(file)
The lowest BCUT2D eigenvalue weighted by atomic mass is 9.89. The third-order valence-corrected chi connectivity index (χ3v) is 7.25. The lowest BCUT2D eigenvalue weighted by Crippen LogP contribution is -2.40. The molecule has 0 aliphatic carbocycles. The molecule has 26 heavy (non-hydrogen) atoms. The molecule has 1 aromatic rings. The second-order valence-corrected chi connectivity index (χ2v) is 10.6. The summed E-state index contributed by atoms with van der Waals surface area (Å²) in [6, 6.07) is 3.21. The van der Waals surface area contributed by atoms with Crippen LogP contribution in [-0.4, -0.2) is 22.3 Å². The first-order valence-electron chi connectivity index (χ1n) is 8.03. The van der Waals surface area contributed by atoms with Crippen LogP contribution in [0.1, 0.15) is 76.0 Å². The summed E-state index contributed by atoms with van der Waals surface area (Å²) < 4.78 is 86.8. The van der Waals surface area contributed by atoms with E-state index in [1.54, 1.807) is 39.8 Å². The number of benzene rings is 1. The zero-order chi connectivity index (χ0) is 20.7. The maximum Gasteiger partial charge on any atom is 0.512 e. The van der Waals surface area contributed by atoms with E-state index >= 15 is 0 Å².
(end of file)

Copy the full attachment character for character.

The lowest BCUT2D eigenvalue weighted by atomic mass is 9.89. The third-order valence-corrected chi connectivity index (χ3v) is 7.25. The lowest BCUT2D eigenvalue weighted by Crippen LogP contribution is -2.40. The molecule has 0 aliphatic carbocycles. The molecule has 26 heavy (non-hydrogen) atoms. The molecule has 1 aromatic rings. The second-order valence-corrected chi connectivity index (χ2v) is 10.6. The summed E-state index contributed by atoms with van der Waals surface area (Å²) in [6, 6.07) is 3.21. The van der Waals surface area contributed by atoms with Crippen LogP contribution in [-0.4, -0.2) is 22.3 Å². The first-order valence-electron chi connectivity index (χ1n) is 8.03. The van der Waals surface area contributed by atoms with Crippen LogP contribution in [0.1, 0.15) is 76.0 Å². The summed E-state index contributed by atoms with van der Waals surface area (Å²) < 4.78 is 86.8. The van der Waals surface area contributed by atoms with E-state index in [1.54, 1.807) is 39.8 Å². The number of benzene rings is 1. The zero-order chi connectivity index (χ0) is 20.7. The maximum Gasteiger partial charge on any atom is 0.512 e. The van der Waals surface area contributed by atoms with E-state index >= 15 is 0 Å².